In particular, the FS-BS/FS-T ratio bone methods are safe and yield a system cost that is low compared to that of standard CCSR. The geometrical configuration of the present embodiment makes multiple simultaneous measurements simple and robust. Further, dual-energy transmission detectors can be used.
A technique for measuring bone mineral density was is described by Puumalainen  using scattered radiation from a well-defined volume element (voxel) of trabecular bone. This technique is based on the fact that the intensity ratio of coherent to Compton scattered radiation is strongly dependent on the atomic number of the scattering medium (Z). The intensity ratio of coherent to Compton scattered radiation is proportional to the ratio of total atomic cross sections which can be approximated by the following power laws for coherent  and Compton  scattering respectively:
In Eqs. 1 and 2, C1 and C2 are constants, Z is the atomic number of the scattering medium, and E is the energy of the incident photons. The value of the exponent m is determined by Z. As expressed, Coherent scattering is an exponential function of Z while Compton scattering is a simple linear function of Z as in x-ray transmission. In order to cancel out all other parameters including the intensity of the incident radiation and other possible normalization factors, the ratios of the total cross-sections given by equations (1) and (2) is taken.
In the simple case where the intensities are measured in a narrow beam geometry defined by the scattering angle, the coherent to Compton Scattering Ratio (CCSR) can be calculated by taking the ratio of the atomic differential cross sections per unit solid angle as follows:
Where k—is the photon energy in units of electron rest mass energy
θ—is the scattering angle
F(x, Z)—is the atomic form factor for coherent scattering
S(x, Z)—is the incoherent (Compton) scattering function
x—is the momentum transfer variable given by
and λ is the wavelength of incident radiation (in Å units). Using the tabulated values , the ratio of F(x, Z) and S(x, Z) can be described by a Zn−1 power law.
The value of the exponent n varies with photon energy and scattering angle. If a radionuclide source such as 241Am (with a single narrow spectral line that produces an incident photon of energy of 59.5 keV) is used as to generate photons, n varies from 1.97 for a scattering angle (θ) of 22.5° to 5.50 for θ=135° . Thus the sensitivity of the CCSR method improves with scattering angle. The maximum value of θ in previous CCSR studies is 135°  since at larger values of θ the intensity of the coherent component of the beam drops off precipitously and becomes too small to be discernable from the Compton scattered photons. To obtain a measure of the sensitivity of the rpesent embodiment the ratio of the quantity CCSR defined by Eq. 4 calculated at Z=12 to that at Z=7 (CCSR(Z=12)/CCSR(Z=7))has been plotted in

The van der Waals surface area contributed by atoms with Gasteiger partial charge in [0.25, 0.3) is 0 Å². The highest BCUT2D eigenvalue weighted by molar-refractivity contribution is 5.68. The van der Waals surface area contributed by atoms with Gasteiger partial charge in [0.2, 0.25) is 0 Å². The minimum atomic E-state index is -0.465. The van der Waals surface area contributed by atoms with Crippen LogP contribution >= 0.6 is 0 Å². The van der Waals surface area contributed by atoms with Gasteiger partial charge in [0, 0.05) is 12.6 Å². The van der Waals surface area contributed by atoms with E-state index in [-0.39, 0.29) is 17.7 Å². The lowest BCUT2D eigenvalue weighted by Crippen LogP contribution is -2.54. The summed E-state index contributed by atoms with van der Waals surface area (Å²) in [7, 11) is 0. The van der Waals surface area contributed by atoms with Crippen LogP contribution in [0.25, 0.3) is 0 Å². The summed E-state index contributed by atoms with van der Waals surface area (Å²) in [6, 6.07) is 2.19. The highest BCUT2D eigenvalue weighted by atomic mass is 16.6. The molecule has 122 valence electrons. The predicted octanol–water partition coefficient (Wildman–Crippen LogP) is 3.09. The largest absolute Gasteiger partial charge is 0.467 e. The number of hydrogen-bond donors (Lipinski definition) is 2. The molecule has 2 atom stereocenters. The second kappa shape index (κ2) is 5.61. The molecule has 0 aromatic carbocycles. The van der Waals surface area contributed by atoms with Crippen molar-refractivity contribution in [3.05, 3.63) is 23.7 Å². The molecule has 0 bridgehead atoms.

The proportion of coherently scattered radiation is strongly dependent on Z as well (as on θ). The coherent differential cross section (in Eq. 4) increases by a factor of 7 while the Compton differential cross section only increases by 25% as Z increases from 7 to 12. Therefore at high values of Z the coherent component dominates at small values of θ (in the forward direction). In the traditional CCSR setup the coherent and Compton peaks at low values of θ are separated by a very small energy difference. For example, the energy interval between the two peaks for incident energy equal to 60 keV is 0.11 keV at θ=10° and 0.24 keV for θ=15°. In the present embodiment in which a continuous X-ray spectrum is used the coherent and Compton peaks cannot be distinguished, it is appropriate to measure the following integrated intensity: